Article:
Hey, honey, it seems like you’re getting upset. Let’s take a breather. 

Okay, time-out. Things are getting heated and I can see it. Can we go cool off? 

Think back to your last argument and jot down physical traits, gestures, or movements that your partner did that could signal flooding. Or better yet, ask them. They can give you insight into the little things they do that you can pick up on. Once you know the signs of flooding in conflict from both yourself and your partner, you’re more likely to change course and head for calmer seas.

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The Relationship Minute is from The Gottman Institute. You can sign up here to get it delivered to your inbox every Tuesday and Thursday morning. 

Relationship Minute: Self-Soothe to De-Escalate

When it comes to couples’ conflict, in the heat of the moment, it’s hard to calm down. You’re likely experiencing a physiological reaction, such as a faster heart rate or feeling flushed. In these moments, you’re flooded and that fight-or-flight response can either shut down your argument or turn it into World War 3.

It’s important to have some self-soothing techniques in your pocket so that when the next conflict arises (and it will), you’re ready to keep your cool.

Take time today to think about all the ways that bring you back to a rested state. Do you need to take a walk? Do you need to close your eyes and breathe deeply a few times? Practice making these techniques your go-to in an argument so you’re ready to self-soothe and relax. It will take things down a notch and allow you and your partner another chance to have a genuine dialogue.

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The Relationship Minute is from The Gottman Institute. You can sign up here to get it delivered to your inbox every Tuesday and Thursday morning. 

Relationship Minute: Dialogue About Problems

Relationships are all about managing differences which, if left unchecked, can turn into problems. Knowing this, you can tackle your next conflict by learning to “Dialogue About Problems,” per the Sound Relationship House.

Dialogue doesn’t come naturally, because your brain is more wired to decide than to discuss. And even when you talk, there’s the tendency to compare, judge, and weigh different viewpoints against each other. The goal of dialoguing about problems is to ask your partner open-ended questions with an open mind. It gives them a chance to influence your decision.

So the next time differences start boiling over into problems, be intentional about starting a dialogue. Give space for both of you to share your feelings and the reasons behind them. It’s an essential step in conflict management and securing a solid relationship. 

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The Relationship Minute is from The Gottman Institute. You can sign up here to get it delivered to your inbox every Tuesday and Thursday morning. 

Relationship Minute: Assume positive intent

Do you assume the best in your partner? What assumptions do you make when they do something that happens to ruffle your feathers?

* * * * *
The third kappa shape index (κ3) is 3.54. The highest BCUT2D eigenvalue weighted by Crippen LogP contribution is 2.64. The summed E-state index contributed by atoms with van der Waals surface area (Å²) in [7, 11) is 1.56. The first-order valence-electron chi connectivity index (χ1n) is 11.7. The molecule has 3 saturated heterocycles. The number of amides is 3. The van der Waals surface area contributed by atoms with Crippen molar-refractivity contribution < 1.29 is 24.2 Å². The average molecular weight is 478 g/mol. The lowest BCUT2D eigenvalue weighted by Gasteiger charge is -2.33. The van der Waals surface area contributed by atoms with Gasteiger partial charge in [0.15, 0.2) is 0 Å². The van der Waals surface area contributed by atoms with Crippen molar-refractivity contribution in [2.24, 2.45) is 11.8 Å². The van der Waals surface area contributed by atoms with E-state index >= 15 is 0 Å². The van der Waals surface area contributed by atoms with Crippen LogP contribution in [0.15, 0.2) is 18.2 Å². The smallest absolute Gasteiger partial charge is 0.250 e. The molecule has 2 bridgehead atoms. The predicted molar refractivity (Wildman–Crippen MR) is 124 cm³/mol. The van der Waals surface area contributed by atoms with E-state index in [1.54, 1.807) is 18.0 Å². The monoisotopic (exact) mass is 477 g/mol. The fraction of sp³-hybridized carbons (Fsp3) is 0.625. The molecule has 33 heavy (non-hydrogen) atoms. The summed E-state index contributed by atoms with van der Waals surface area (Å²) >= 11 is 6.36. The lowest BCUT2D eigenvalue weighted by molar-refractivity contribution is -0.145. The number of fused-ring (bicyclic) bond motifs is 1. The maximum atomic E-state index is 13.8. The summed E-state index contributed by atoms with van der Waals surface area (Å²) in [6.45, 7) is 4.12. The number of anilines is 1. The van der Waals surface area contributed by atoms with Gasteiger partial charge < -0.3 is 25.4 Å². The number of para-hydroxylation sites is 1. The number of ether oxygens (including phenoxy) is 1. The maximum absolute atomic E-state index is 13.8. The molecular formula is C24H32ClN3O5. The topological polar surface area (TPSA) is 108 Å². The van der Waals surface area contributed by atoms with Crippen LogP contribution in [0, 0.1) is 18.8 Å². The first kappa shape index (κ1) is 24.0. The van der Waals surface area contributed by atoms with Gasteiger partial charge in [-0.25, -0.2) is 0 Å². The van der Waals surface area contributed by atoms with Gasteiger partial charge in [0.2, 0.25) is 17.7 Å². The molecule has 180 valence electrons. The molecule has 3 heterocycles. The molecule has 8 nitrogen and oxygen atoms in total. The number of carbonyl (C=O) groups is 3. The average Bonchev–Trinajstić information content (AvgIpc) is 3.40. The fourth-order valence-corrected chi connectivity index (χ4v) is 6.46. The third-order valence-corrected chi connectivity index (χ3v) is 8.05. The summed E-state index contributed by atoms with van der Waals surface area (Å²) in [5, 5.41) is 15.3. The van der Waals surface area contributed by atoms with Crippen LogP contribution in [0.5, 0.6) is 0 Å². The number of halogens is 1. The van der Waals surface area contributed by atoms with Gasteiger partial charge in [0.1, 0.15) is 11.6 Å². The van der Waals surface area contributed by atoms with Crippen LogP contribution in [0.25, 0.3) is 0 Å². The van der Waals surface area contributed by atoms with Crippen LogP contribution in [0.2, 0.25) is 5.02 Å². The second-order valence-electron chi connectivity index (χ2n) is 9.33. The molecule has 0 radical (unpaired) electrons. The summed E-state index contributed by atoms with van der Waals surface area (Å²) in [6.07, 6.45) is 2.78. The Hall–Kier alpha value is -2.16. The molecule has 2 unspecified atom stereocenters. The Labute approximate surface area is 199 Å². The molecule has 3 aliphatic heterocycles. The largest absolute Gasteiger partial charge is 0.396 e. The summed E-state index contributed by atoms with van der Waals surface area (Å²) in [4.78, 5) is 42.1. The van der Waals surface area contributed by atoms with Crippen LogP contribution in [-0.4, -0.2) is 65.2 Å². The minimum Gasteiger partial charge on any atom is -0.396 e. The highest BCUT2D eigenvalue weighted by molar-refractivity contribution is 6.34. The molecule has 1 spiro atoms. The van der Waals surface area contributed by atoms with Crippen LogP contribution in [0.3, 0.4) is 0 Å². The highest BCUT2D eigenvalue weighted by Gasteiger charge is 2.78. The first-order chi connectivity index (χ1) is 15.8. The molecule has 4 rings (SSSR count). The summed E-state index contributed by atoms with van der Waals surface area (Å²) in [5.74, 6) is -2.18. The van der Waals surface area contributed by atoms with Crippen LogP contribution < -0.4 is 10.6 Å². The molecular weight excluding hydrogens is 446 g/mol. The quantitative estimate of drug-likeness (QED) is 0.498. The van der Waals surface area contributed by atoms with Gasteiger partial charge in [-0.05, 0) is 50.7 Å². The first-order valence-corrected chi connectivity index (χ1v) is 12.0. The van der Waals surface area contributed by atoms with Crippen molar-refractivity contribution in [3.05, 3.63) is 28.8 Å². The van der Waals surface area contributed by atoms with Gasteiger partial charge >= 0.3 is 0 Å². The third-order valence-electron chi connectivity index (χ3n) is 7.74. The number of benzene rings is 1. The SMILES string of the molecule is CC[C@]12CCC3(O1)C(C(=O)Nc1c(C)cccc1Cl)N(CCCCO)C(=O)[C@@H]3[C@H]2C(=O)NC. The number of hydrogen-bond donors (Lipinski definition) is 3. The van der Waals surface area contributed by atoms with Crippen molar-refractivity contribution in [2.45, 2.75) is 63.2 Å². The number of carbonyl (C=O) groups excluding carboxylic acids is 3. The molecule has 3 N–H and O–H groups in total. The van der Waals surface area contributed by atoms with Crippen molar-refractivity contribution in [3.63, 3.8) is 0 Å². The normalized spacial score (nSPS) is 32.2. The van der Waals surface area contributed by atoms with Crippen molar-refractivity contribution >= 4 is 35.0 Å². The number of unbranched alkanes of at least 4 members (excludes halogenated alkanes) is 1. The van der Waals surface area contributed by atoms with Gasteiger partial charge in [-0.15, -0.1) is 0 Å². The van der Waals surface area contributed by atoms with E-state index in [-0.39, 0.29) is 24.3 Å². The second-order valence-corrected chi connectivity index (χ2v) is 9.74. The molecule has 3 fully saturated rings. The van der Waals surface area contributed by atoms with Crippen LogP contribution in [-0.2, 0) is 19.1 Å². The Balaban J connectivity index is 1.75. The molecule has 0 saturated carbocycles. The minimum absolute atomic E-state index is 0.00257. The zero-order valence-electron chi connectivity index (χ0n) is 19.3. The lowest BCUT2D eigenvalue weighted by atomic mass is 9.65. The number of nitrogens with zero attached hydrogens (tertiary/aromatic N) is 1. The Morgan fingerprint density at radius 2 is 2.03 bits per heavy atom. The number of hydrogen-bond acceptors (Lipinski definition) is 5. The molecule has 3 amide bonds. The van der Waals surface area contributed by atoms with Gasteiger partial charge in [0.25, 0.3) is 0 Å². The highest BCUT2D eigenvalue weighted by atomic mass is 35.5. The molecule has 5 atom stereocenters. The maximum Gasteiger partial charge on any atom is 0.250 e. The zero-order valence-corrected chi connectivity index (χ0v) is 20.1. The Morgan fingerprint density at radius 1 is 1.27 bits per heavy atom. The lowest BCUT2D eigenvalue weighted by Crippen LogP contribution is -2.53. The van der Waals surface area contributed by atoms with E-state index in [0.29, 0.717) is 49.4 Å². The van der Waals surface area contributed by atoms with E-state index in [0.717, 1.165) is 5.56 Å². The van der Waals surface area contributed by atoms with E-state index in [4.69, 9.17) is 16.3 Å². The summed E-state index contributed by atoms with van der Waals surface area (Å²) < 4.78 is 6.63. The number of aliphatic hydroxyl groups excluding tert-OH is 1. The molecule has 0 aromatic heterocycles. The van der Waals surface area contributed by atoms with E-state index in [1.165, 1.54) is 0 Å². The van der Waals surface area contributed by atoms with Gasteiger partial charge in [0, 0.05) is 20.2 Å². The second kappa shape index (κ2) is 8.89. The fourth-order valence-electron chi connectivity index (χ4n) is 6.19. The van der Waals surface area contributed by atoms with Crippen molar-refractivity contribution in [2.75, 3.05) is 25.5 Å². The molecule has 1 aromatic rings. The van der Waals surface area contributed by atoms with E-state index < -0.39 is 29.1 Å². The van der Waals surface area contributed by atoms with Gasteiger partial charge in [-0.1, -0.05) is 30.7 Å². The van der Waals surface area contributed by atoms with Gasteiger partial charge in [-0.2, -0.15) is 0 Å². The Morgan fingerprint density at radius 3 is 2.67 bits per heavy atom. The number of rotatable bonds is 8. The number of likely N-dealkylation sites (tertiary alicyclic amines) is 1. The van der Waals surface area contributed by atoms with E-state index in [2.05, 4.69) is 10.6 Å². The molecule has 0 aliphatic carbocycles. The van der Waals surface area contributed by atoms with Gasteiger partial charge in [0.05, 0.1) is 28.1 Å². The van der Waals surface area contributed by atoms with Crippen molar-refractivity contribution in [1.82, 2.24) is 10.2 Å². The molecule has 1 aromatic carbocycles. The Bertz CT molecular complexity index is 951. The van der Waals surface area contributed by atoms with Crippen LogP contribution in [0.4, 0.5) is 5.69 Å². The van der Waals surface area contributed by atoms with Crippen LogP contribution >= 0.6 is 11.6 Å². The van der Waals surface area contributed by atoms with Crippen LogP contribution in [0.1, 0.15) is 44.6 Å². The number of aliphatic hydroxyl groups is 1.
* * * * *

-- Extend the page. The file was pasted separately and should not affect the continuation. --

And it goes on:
In most relatively healthy relationships, partners are not out to “get” each other. However, sometimes, if negative sentiment is starting to creep in, their actions can be interpreted that way.

For example, you said you were going to do the dishes but time got away from you and your partner ended up doing them instead. Within the context of assuming negativity, they might think you deliberately “forgot” so they would have to do them. You might think that their doing the dishes was a way of communicating, “I’m always cleaning up after you,” and feel defensive.

Or, you could treat each other with care. In that instance, your partner might think, “They’re really busy. I’m sure they just forgot.” Seeing that they did the dishes out of kindness, you might thank them.

Dr. John Gottman says, “Couples often ignore each other’s emotional needs out of mindlessness, not malice.” Accordingly, you and your partner can treat each other with extra generosity by assuming positive intent.

What would happen if you viewed your partner as an ally rather than an adversary?

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The Relationship Minute is from The Gottman Institute. You can sign up here to get it delivered to your inbox every Tuesday and Thursday morning. 

Relationship Minute: Getting mad

In this episode of Jay Shetty’s podcast, he talks to John and Julie Gottman about what they learned from decades of studying the “masters of relationships.”

John Gottman notes that he was surprised to find that couples having what is categorized as a “neutral” or calm interaction are actually doing well.

Julie Gottman adds, “I want to be sure that our listeners don’t think that expressing anger is a bad thing. That is not true. So being passionate, being intense, expressing anger, and so on is fine depending on how you voice it. So if you’re expressing anger with an ‘I’ statement that describes how you feel, as opposed to pointing a finger at your partner and describing them as flawed or to blame, that’s very different.”

Even if it’s not your proudest moment, owning your anger by saying, “I’m mad!” is ok, rather than saying, “you’re making me mad!”

You may be feeling anger, and that’s fine, but your partner isn’t making you feel it. It’s okay to feel angry, as long as you acknowledge and own that it’s your feeling.

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The Relationship Minute is from The Gottman Institute. You can sign up here to get it delivered to your inbox every Tuesday and Thursday morning.